While Pakistan continues to state that it has taken action against all militant groups without making any distinctions, policymakers in Washington argue that Islamabad still supports different factions of insurgent groups in Afghanistan that have undermined U.S. reconciliation and counterterrorism efforts in the country.

Trump’s declaration to Pakistan is clear: either give up support for militant proxies or face action.  But Washington’s new threats and demands have only reinforced Pakistan’s long-held view that the United States is not a reliable partner.

Policymakers in Pakistan, particularly the military establishment, are not going to adhere to Trump’s counterterrorism demands, irrespective of the nature of punishments that Washington might impose. This is because there is a deep divergence of interests between the United States and Pakistan when it comes to Afghanistan. The United States continues to ignore Pakistan’s strategic security concerns vis-a-vis Afghanistan, which also include growing Indian presence and influence in Kabul. But Trump has offered India a greater presence in Afghanistan and has also snubbed Pakistan’s efforts in the Afghan peace process. These actions will only push Pakistan to double down on its policy of keeping links with the Afghan Taliban and other insurgent groups.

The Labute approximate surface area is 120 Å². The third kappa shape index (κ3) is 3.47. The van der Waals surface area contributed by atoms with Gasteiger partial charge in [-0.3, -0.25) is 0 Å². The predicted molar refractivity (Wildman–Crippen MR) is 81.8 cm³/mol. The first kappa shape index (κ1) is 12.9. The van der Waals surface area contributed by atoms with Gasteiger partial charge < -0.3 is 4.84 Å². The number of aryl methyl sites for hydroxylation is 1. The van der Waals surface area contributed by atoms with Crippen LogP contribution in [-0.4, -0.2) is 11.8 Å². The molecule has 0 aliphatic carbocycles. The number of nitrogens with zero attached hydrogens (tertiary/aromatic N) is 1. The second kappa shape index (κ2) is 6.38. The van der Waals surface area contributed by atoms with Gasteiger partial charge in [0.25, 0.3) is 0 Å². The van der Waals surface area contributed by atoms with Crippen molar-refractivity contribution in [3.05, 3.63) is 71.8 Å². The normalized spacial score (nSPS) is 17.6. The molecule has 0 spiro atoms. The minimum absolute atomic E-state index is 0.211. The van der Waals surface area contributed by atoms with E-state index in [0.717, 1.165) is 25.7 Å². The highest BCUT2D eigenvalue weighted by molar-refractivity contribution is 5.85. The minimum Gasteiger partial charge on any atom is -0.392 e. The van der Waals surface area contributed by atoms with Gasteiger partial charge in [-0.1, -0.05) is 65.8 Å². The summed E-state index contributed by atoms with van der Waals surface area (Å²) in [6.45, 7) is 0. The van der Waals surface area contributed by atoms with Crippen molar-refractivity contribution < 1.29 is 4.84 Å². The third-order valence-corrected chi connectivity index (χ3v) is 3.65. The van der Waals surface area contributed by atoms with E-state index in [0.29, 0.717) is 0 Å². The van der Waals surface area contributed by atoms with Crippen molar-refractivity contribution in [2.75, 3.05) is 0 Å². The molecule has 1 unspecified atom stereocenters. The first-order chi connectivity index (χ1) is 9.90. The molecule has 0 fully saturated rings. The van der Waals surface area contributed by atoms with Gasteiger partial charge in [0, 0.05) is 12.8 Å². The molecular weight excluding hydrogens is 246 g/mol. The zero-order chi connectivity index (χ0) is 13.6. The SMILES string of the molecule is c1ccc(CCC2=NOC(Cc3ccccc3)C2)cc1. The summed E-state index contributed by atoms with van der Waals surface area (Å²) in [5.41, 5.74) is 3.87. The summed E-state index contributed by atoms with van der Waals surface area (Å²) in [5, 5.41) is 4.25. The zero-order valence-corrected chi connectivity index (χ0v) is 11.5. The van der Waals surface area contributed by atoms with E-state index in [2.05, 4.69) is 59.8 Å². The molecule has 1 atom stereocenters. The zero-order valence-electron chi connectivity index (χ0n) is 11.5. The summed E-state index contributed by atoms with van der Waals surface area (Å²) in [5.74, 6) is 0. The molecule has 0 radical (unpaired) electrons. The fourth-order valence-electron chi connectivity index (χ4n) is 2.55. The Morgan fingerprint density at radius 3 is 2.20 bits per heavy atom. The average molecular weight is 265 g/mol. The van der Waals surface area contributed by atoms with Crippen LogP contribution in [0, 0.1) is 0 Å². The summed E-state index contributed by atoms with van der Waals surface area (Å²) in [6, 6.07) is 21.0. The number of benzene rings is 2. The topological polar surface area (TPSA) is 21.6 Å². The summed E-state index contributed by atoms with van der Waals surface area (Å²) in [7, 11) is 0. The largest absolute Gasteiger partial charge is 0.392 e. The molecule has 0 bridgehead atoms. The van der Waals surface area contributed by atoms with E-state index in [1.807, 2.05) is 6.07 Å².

It is important to note that Pakistan does not keep links with insurgent groups because it is an ideological state; rather, the state does it because it considers non-state actors an important part of its regional security assessment to counteract India’s presence. If the Trump administration wants to change Pakistan’s policy behavior, then it should try addressing Islamabad’s security concerns in Afghanistan and elsewhere.

Chest thumping or acting tough is not going to bring any results.

In the short term, the challenge for Islamabad will be convincing Trump’s South Asia team that the country has taken credible action against the Haqqani network. If Trump’s speech is any indication, the United States would likely adopt a more aggressive counterterrorism approach inside and outside of Afghanistan that could potentially result in more U.S. drone strikes in Pakistan and perhaps, ground operations as well.


Image: Mark Wilson via Getty Images (cropped)

Posted in , Afghanistan, India, Militancy, Negotiations, Pakistan, Peace, Policy, Security, United States, US

Monish Tourangbam